Because of Doug and everything Mizuno had done for me, I kept with them. I kept making small tweaks and trying to figure out the proper swing and proper ball position. One round “it” happened. On the par-3 9th at my home curse I picked a 6-iron for a 185 yard shot. I nailed it, right at the flag. The shot didn’t go 185. It flew over the pin, over the green, over the cart path behind the green, and over a tall tree. My best guess is the shot flew 225 yards. Unfortunately the ball rolled down behind the trunk of the tree, on a downslope, behind the world’s toughest par-3. Never before have I been as happy with a shot which had such a horrible result.
That shot told me I could hit these solid, far, and straight.
Over many rounds I started to see slow improvement in the contact and feel. I wasn’t spraying the irons ever. It was mostly a distance issue from missing the sweet spot. I started to find myself hitting a laser at a flag more and more often. Shots that were so aligned with the pin I’d have to turn my head sideways to see the pin. I stared off hitting one or maybe two in a round. As I got more and more used to the clubs my iron play improved greatly.
My swing has been subconsciously adjusting as well as consciously to the 850’s. My confidence has returned. I am able to hit “shots” when needed, like low punches under trees, cuts, draws. Iron play is now fun again and I’m really feeling the clubs without having to make deliberate changes to swing or setup.
Despite the “fitting” it took me about half a year to adjust my swing to these irons. Maybe I’m a brain dead hacker used to doing the same thing and changing my iron swing was like trying to turn an aircraft carrier? Perhaps, but I have some other ideas. I’m a cause and effect guy and over the last couple of months I’ve tried to analyze the fitting and results. Some items stand out to me which could be factors.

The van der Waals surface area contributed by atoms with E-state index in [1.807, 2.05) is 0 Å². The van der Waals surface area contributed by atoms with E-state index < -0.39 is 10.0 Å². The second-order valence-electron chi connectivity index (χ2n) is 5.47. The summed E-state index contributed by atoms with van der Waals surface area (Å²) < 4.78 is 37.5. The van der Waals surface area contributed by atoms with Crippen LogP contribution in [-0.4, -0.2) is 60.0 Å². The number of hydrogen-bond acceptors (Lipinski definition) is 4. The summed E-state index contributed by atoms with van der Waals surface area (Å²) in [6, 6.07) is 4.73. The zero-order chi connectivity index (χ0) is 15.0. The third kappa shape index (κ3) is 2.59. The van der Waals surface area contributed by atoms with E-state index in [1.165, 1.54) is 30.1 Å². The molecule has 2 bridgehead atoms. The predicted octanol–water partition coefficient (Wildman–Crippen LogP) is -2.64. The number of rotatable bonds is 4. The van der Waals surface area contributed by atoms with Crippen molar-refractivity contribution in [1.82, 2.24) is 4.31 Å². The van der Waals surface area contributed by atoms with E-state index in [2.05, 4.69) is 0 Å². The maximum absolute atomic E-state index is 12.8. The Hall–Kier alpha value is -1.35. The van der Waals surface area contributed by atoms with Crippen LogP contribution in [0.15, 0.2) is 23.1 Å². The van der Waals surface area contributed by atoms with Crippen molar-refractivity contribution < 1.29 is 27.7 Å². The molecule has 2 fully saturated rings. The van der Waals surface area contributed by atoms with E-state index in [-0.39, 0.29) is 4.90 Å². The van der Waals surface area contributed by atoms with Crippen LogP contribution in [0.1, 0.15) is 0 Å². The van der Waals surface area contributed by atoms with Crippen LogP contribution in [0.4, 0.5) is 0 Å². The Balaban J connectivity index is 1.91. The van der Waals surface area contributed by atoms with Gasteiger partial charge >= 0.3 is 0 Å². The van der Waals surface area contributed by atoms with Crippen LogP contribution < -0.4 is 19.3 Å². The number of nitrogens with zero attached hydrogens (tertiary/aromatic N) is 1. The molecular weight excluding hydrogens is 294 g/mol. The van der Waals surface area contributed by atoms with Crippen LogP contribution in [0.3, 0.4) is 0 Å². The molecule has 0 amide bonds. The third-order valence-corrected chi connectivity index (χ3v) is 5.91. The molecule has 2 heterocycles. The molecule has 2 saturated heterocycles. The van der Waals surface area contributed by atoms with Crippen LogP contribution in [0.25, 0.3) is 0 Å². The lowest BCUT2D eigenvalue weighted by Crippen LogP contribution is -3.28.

First, the fitting was done on an indoor simulator on a mat. I hate mats. When given the choice to warm up or practice on mats I’ll choose to go to the first tee cold. It is almost impossible for my steep granny swing to hit a bad shot on a mat. The club bounces up just right. On real grass though, the club does not bounce up like that.
Second, I was wearing a particular model of FootJoys during the fitting last winter\fall. This spring my friends at FJ send in a new model to review and the platform is thicker and wider. As spastic as my swing is that platform difference could make a difference. If they’re half an inch higher that changes all sorts of angles. My gamer driver performance is greatly affected by changing from one of those sets of shoes to the other.
Beautiful Mizuno Irons
Finally, my fitting was at a time toward the end of last season. I had a whole summer of swinging leading up to the fitting, and was probably swinging well during the fitting. Then I change irons (and shoes) in the first half of the next season, possibly introducing all sorts of factors my rusty hack game wasn’t used to.
The frustration and overly long adjustment period of time could be attributed to one or any combination of the ideas above, or perhaps it is something else I’m not thinking of. It is golf after all.
Last week I hit a super solid tee shot on the par-3 6th at one of my home courses. The ball settled in to about three feet. My long time golf buddy chimed in, “what club was that?” I answered “an eight.” He then said, “for the first time in 20 years of playing with you I can’t tell what clubs you are hitting. That shot flew like a 9-iron but went as far as a 7-iron.”